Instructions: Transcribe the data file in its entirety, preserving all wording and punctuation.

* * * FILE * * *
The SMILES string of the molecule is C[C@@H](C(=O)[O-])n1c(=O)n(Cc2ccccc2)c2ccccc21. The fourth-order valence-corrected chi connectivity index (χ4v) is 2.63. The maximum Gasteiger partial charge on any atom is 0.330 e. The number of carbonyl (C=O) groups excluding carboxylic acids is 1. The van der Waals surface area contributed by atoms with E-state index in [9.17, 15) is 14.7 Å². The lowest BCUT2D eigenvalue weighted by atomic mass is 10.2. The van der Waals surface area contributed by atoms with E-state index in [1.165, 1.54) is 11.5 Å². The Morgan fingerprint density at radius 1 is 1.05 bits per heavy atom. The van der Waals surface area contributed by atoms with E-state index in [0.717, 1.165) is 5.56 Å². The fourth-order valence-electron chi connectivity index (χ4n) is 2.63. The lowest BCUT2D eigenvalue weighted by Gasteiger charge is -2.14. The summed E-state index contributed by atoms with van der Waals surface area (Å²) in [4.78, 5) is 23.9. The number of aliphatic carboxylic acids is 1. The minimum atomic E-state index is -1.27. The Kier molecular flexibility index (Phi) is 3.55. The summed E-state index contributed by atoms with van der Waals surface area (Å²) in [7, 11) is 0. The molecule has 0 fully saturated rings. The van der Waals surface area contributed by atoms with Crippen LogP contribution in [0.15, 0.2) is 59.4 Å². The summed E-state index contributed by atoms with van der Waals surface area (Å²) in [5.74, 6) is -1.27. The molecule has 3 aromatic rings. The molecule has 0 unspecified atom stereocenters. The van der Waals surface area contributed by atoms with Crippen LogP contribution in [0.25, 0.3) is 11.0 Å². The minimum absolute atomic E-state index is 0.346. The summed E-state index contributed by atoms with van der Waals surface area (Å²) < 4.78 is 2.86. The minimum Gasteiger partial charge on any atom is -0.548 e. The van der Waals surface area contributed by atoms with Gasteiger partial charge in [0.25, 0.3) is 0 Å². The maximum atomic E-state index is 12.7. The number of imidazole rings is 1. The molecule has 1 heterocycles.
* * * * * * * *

The SMILES string of the molecule is C[C@@H](C(=O)[O-])n1c(=O)n(Cc2ccccc2)c2ccccc21. The fourth-order valence-corrected chi connectivity index (χ4v) is 2.63. The maximum Gasteiger partial charge on any atom is 0.330 e. The number of carbonyl (C=O) groups excluding carboxylic acids is 1. The van der Waals surface area contributed by atoms with E-state index in [9.17, 15) is 14.7 Å². The lowest BCUT2D eigenvalue weighted by atomic mass is 10.2. The van der Waals surface area contributed by atoms with E-state index in [1.165, 1.54) is 11.5 Å². The Morgan fingerprint density at radius 1 is 1.05 bits per heavy atom. The van der Waals surface area contributed by atoms with E-state index in [0.717, 1.165) is 5.56 Å². The fourth-order valence-electron chi connectivity index (χ4n) is 2.63. The lowest BCUT2D eigenvalue weighted by Gasteiger charge is -2.14. The summed E-state index contributed by atoms with van der Waals surface area (Å²) in [4.78, 5) is 23.9. The number of aliphatic carboxylic acids is 1. The minimum atomic E-state index is -1.27. The Kier molecular flexibility index (Phi) is 3.55. The summed E-state index contributed by atoms with van der Waals surface area (Å²) in [7, 11) is 0. The molecule has 0 fully saturated rings. The van der Waals surface area contributed by atoms with Crippen LogP contribution in [0.15, 0.2) is 59.4 Å². The summed E-state index contributed by atoms with van der Waals surface area (Å²) in [5.74, 6) is -1.27. The molecule has 3 aromatic rings. The molecule has 0 unspecified atom stereocenters. The van der Waals surface area contributed by atoms with Crippen LogP contribution in [0.25, 0.3) is 11.0 Å². The minimum absolute atomic E-state index is 0.346. The summed E-state index contributed by atoms with van der Waals surface area (Å²) < 4.78 is 2.86. The minimum Gasteiger partial charge on any atom is -0.548 e. The van der Waals surface area contributed by atoms with Gasteiger partial charge in [0.25, 0.3) is 0 Å². The maximum atomic E-state index is 12.7. The number of imidazole rings is 1. The molecule has 1 heterocycles.